Americans are bracing for flu season and while many are preoccupied with the spread of the H1N1 virus, medical experts are urging people to protect themselves also from the seasonal flu.
Dr. Holly Anderson of New York-Presbyterian/Weill Cornell Medical Center stopped by "Good Morning America" today to give Diane Sawyer, Chris Cuomo and Sam Champion their seasonal flu shots, and to answer questions about this unique flu season.
"This is the time to get vaccinated, and the seasonal flu can kill people as well," Anderson said. "It's not to be taken lightly."
Don't Forget the Seasonal Flu Shot
The flu is now widespread in most of the country -- 26 states have reported outbreaks and there have been more than 10,000 hospitalizations and more than 900 deaths.
Anderson says doctors believe that "99 percent of that is swine flu" so far because we haven't hit the peak season for seasonal flu. But, she cautioned, seasonal flu kills tens of thousands of people in the United States each year. And, while concerns about H1N1 are warranted, Americans should also be worried about the seasonal flu, she said.
"It is definitely recommended that you get the seasonal flu vaccine," Anderson said. There is no guarantee that you won't still get the flu but "we try to anticipate the strains that are going to be out there."
Who Shouldn't Get the Seasonal Flu Shot?
Anderson said some people, listed below, shouldn't receive the vaccine:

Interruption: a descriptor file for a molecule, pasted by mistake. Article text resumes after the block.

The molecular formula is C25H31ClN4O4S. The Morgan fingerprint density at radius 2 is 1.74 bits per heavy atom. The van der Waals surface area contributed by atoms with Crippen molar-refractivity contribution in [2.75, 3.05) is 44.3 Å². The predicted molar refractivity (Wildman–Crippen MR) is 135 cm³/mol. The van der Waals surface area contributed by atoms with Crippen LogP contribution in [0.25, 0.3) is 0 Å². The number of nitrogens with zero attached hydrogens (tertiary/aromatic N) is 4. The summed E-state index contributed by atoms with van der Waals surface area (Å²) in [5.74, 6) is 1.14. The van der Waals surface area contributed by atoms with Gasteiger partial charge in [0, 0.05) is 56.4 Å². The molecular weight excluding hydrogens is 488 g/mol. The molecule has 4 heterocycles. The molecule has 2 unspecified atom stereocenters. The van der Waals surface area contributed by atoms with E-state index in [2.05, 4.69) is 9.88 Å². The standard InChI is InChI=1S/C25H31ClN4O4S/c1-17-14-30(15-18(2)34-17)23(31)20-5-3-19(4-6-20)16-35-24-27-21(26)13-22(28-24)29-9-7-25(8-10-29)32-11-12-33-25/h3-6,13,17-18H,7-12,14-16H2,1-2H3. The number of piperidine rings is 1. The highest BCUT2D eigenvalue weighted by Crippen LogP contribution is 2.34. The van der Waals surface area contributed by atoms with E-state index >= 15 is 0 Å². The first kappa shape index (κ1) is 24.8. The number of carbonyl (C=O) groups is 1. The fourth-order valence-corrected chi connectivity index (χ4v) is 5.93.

Children younger than 6 months
People who are allergic to eggs
Those who've experienced a severe reaction to the vaccine.
Robin Roberts falls into the third group, which is why she didn't receive a vaccine today.
H1N1 Vaccine Advice
The swine flu vaccine is expected to arrive in the first week of October and states are already being asked to make their orders, Anderson said.
There is "a shipment to go out the first week of October … about 7 or 8 million doses," she said.
Those in high-risk groups should get the H1N1 virus vaccine first. That includes health-care workers and high-risk patients. Eventually, everyone will be able to get an H1N1 vaccine in addition to the seasonal flu vaccine.
Anderson is wary of an unpublished study in Canada that found the seasonal flu vaccine can make people more susceptible to swine flu.
"There is a report coming out of Canada … some observational work that people who had gotten the seasonal flu vaccine were more likely to get … the swine flu," she said. "That data that we're talking about has not been reported or scrutinized yet … the CDC hasn't seen it."
U.S. and British experts, she added, haven't observed the same correlation.
When to Get Shots?
Anderson says there's no need for a delay between seasonal and H1N1 vaccines.
"If we had the H1N1 vaccine ready, we'd give them both [at the same time] this year," she said.
Advice for Pregnant Women
Pregnant patients need to keep two things in mind, Anderson said. First, they should get shots from pre-filled syringes. Second, pregnant patients should avoid the nasal spray version of the vaccine.
The "GMA" team received preservative-free vaccines in pre-filled syringes.
"You can ask for [a pre-filled, preservative free]" syringe, Anderson said.
Anderson also said that if you get the flu, it's important to know what symptoms to watch out for. Not everyone needs to go to the emergency room, but those experiencing dangerous symptoms of the flu, such as difficulty breathing and severe chest or abdominal pain, should seek medical attention.